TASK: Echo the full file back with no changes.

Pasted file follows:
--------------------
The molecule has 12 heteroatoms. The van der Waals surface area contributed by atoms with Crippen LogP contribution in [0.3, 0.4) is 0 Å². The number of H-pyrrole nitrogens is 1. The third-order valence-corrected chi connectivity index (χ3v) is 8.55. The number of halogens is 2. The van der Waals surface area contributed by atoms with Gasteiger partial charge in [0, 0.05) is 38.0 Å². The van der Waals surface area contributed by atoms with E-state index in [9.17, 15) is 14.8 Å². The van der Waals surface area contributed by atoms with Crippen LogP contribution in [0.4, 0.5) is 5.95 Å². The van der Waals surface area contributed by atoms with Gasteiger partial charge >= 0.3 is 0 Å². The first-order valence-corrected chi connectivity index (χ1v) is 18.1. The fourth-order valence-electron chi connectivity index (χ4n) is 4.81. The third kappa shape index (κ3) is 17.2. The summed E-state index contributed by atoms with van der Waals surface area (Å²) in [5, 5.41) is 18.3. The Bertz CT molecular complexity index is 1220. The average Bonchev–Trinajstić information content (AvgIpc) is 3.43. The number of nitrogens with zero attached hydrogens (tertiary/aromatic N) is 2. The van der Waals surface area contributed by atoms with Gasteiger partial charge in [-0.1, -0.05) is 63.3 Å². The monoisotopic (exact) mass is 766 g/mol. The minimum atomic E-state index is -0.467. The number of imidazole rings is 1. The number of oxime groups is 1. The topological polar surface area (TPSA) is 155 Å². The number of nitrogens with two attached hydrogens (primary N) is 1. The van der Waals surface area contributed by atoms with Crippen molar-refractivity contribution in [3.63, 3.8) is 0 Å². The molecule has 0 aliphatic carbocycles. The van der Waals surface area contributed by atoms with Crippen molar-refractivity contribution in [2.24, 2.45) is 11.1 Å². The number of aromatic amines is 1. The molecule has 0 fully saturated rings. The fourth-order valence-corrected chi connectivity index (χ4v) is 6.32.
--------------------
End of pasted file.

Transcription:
The molecule has 12 heteroatoms. The van der Waals surface area contributed by atoms with Crippen LogP contribution in [0.3, 0.4) is 0 Å². The number of H-pyrrole nitrogens is 1. The third-order valence-corrected chi connectivity index (χ3v) is 8.55. The number of halogens is 2. The van der Waals surface area contributed by atoms with Gasteiger partial charge in [0, 0.05) is 38.0 Å². The van der Waals surface area contributed by atoms with E-state index in [9.17, 15) is 14.8 Å². The van der Waals surface area contributed by atoms with Crippen LogP contribution in [0.4, 0.5) is 5.95 Å². The van der Waals surface area contributed by atoms with Gasteiger partial charge >= 0.3 is 0 Å². The first-order valence-corrected chi connectivity index (χ1v) is 18.1. The fourth-order valence-electron chi connectivity index (χ4n) is 4.81. The third kappa shape index (κ3) is 17.2. The summed E-state index contributed by atoms with van der Waals surface area (Å²) in [5, 5.41) is 18.3. The Bertz CT molecular complexity index is 1220. The average Bonchev–Trinajstić information content (AvgIpc) is 3.43. The number of nitrogens with zero attached hydrogens (tertiary/aromatic N) is 2. The van der Waals surface area contributed by atoms with Gasteiger partial charge in [-0.1, -0.05) is 63.3 Å². The monoisotopic (exact) mass is 766 g/mol. The minimum atomic E-state index is -0.467. The number of imidazole rings is 1. The number of oxime groups is 1. The topological polar surface area (TPSA) is 155 Å². The number of nitrogens with two attached hydrogens (primary N) is 1. The van der Waals surface area contributed by atoms with Crippen molar-refractivity contribution in [3.63, 3.8) is 0 Å². The molecule has 0 aliphatic carbocycles. The van der Waals surface area contributed by atoms with Crippen molar-refractivity contribution in [2.24, 2.45) is 11.1 Å². The number of aromatic amines is 1. The molecule has 0 fully saturated rings. The fourth-order valence-corrected chi connectivity index (χ4v) is 6.32.